What do you see in human experience?
C.G. Jung said that in Western civilization, the ancient office of tribal “ritual elder” was less and less occupied by clergy. Changes in modern institutional religion have turned parish clergy into administrators, teachers and fundraisers, and less and less available for the ancient symbolic functions of meaningful ritual and “testing the spirits” (discernment).
Jung believed that modern therapists were largely the default recipient of the shamanic role. This has always intrigued me and made me nervous.
I want to extend an invitation to veteran therapist/counselor types — you modern elders — who might be in earshot of this column: What do you notice? Wrap your arms around the years of individuals, couples, kids, teens and families that moved through your practice. What themes do you see in the modern human experience, either positive or negative? Put all that into a two- to six-sentence paragraph, and send it to me.
Here are a few things I notice:
* People seek redemption. Yep, regardless of religion or no-religion, people long to convert banal human experience into redemptive meaning: birth, belonging, hope, vocation, sex, pride, humility, fear, joy, forgiveness, justice, evil, anger, values, moral failure, guilt, grief, love, meaning, child-rearing, aging, death. You can see how Jung arrived at his conclusion; the list of presenting issues in therapy is virtually synonymous with the needs and hungers of any pilgrim on a religious journey.
* There is no escaping the paradox of The Individual and The Collective. Meaning, we cannot participate creatively in the wider human experience without possession of a healthy, separate self. Yet, the only way to grow a healthy, separate self is to participate in the collective.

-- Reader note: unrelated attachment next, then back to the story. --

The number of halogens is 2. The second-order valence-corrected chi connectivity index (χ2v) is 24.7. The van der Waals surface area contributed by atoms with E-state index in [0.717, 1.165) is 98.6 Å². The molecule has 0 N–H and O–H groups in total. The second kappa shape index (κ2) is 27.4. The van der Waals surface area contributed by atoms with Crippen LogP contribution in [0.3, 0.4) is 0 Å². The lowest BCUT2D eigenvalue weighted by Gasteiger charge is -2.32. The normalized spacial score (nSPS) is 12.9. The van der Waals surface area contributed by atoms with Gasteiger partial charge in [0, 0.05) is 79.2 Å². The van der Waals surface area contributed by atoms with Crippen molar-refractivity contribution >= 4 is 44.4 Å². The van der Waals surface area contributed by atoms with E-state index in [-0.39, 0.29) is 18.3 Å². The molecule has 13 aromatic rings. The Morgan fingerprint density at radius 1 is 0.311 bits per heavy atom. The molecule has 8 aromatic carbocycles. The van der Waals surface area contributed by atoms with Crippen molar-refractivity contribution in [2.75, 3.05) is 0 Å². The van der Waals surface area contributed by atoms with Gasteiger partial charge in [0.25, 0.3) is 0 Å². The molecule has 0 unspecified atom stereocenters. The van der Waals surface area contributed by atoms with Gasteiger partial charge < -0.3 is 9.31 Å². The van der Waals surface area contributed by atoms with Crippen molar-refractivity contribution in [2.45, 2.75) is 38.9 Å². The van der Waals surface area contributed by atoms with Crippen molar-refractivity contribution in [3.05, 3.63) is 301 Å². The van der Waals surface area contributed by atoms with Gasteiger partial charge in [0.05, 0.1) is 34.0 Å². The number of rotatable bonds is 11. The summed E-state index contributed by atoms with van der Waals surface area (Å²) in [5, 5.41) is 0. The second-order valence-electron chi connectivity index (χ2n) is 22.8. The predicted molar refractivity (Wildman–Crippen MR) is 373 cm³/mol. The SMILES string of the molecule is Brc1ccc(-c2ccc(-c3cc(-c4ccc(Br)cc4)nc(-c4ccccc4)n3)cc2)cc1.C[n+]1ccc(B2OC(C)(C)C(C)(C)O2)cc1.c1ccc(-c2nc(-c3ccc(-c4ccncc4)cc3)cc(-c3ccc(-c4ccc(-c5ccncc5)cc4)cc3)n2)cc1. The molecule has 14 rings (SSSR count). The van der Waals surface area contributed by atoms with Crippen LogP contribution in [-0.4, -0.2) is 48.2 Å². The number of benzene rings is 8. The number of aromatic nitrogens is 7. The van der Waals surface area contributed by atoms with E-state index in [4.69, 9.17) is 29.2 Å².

* People are designed for relationships. Seems funny how often I remind folks of this. I think “individualism” is a near cult in America. People are surprised, made anxious, threatened, even embarrassed by their yearning for deep friendships, kinship and a great love affair. We embrace insipid mantras — or sometimes hear them from therapists who mean to encourage — such as, “You’re fine alone.” You’ll never hear that from me. Instead you’ll hear, “You’re fine enough alone.”
* Western civilization is a neurosis factory. Anxiety, self-consciousness, self-doubt. An overwhelming tendency to attach undue and largely negative meaning to self. So common is this outcome in human formation that consulting therapists will describe patients with a shrug, saying, “He’s a normal neurotic.” Meaning, he’s just like everybody else. Just like me, for that matter.
* People have answers for most of their questions. In fact, it’s uncommon for patients to ask me an honest question; meaning, a question seeking actual information about which they are ignorant. Nope, the majority of questions are rhetorical. The patient poses the “great mystery/crisis/dilemma” inquiry as a segue, a stage. Give them some room, and they will usually answer their own questions.